Harriet McKnight’s debut novel is Rain Birds (Black Inc.), which she says was “brewed over a long period of time but written very quickly”. She explains the motivations behind Rain Birds below. McKnight is managing editor of The Canary Press. Her fiction has been shortlisted for the 2014 Overland VU Short Story Prize, the 2015 ABR Elizabeth Jolley Short Story Prize and the 2016 Overland Neilma Sidney Short Story Prize.
My childhood was split into two landscapes. My mother gave birth to my siblings and I in a stone house in the middle of the Gundaroo bush, outside of Canberra. It was romantic, dusty-gummed bush. When I was ten, we moved to the NSW South Coast. My mother’s house still sits on the edge of a large salt-water lake looking at the mountain behind it.
There are things I remember – circles of mushrooms appearing in the paddocks around the stone house after the winter rains, fairy rings. One summer dried the dam out and left the carp flapping in mud puddles. Once we’d moved to the coast, every February, the salt-water lake would flood across the road in front of Wallaga Lake Bridge and we’d have to drive right around to Cobargo to get out. Those rains aren’t as predictable now and the road hasn’t flooded for years.
I didn’t deliberately set out to write a book about climate change.
I’m not sure why landscapes have always been so important to me. I suppose growing up in the country means they’re inescapable – everything is there in front of you. The seasonal changes, the way they set off a chain reaction, the school mates that come to class with stories, Dad had to sell more cattle, there’s not enough feed for them all. As a child, the kinds of stories that captivated me were often the same – Playing Beatie Bow, Picnic At Hanging Rock, Wuthering Heights. Young women lost within landscape and time, trying to pitch themselves against something larger, more ancient, unknowable. The older I get, the more I feel rooted to the places I was grown up in. Every now and then someone will ask me, where’s your country? Belonging to a particular earth is important to knowing who you are.
But it can be a strange and uncomfortable thing to try and explain your connection to land. The country I was born on belongs to the Ngunawal people. The country I grew into my adulthood on belongs to the Yuin people. I’ve lived on Wurundjeri land and Larrakia land. My work currently takes me to Anmatyerr, Mantuyipi and Warlpiri lands. These landscapes are intrinsic to who I am but they are even more so to others. Issues on climate change and neglect of our natural spaces become even more wounding when we realise it’s not just a commodity we’re affecting but a breathing, dynamic entity with a long and continuous memory. What does it mean for us to be so callous with something like that?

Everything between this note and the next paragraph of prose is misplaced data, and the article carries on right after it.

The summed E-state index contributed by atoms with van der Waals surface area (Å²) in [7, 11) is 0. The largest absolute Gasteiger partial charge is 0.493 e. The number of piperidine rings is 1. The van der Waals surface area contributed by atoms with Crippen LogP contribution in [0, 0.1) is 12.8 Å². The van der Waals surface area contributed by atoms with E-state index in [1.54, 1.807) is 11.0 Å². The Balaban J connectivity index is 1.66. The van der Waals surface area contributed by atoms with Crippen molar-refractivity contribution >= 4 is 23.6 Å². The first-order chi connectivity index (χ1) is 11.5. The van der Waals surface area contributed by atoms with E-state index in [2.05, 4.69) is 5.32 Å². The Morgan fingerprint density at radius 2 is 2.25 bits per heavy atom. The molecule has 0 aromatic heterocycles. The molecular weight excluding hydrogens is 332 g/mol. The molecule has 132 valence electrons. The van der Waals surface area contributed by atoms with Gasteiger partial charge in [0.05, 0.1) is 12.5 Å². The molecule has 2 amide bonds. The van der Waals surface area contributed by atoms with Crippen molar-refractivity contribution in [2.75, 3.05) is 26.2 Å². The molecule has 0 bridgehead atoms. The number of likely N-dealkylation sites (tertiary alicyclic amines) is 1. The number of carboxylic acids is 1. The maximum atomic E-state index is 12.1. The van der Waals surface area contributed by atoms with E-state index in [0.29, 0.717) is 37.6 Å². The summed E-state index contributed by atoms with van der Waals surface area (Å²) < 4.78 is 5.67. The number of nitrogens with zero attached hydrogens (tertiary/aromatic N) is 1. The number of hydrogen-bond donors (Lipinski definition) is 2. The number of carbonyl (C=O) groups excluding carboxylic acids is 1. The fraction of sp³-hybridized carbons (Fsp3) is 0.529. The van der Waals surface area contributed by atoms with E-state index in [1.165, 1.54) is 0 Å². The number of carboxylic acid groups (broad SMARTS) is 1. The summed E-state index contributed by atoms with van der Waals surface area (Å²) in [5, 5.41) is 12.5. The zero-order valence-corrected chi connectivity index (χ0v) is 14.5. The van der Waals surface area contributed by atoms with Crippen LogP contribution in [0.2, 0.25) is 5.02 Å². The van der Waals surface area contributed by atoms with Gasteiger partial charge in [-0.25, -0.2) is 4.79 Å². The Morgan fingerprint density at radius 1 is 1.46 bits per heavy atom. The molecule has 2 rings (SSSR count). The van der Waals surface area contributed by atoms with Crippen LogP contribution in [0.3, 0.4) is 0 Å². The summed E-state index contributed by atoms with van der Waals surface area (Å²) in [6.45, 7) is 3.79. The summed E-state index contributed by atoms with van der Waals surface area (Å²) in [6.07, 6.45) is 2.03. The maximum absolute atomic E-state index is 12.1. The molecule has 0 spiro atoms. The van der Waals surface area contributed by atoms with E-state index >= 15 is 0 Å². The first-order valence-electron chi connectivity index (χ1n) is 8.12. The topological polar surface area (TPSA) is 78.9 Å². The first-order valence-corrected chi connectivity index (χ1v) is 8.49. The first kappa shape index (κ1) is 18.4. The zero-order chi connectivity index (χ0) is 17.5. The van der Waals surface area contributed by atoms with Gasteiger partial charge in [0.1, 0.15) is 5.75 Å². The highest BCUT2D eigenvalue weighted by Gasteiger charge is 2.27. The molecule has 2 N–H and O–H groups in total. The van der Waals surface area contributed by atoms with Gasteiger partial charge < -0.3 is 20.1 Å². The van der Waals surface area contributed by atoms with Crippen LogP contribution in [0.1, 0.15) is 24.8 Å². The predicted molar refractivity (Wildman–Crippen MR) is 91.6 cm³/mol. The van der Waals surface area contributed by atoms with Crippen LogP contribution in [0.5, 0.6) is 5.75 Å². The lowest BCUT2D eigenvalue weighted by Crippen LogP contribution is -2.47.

I think I’ve tried to avoid the obvious labels with this book despite the political issue at the heart of it.
Rain Birds was brewed over a long period of time but written very quickly. It’s set in country that I chose because of its isolation, its wildness and the things those elements reflected in my characters. Recent studies from the University of Connecticut have indicated that by 2100, the Earth will have lost 17% of all species to climate change and that Australia is tipped to be one of the countries most affected with a loss of 14%. What this looks like is the rainforests of Queensland’s Wet Tropics – and the endemic species that live there – emptied by changes in climate. You can drown in numbers like that. With Rain Birds, the character of Arianna Brandt is a reflection of how paralysed I can feel in my own life under the realisation of just how big each tiny battle is inside the fight for the planet.
I think I’ve tried to avoid the obvious labels with this book despite the political issue at the heart of it. Because isn’t everything we do inherently political? The choices we make, the things we stand behind – they all reveal what is most important to us. I didn’t deliberately set out to write a book about climate change. I wrote something that feels intrinsic to me and important to my makeup, that’s a reflection of the things I think about. Which is that landscape is layered – with meaning, with stories, with significances I will never be able to know and don’t need to in order to feel deeply for it. In the end, I think this is what my book is really about. There are things that are crucial to us individually and globally. How are we meant to prioritise one above the other? What will happen if we don’t? I don’t think I have the answers.
Rain Birds is the debut novel by Harriet McKnight. Published by Black Inc. and available through blackincbooks.com or wherever good books are sold. McKnight will be appearing at Melbourne Writers Festival as well as City of Sydney’s Speak Your Mind 2017 events series.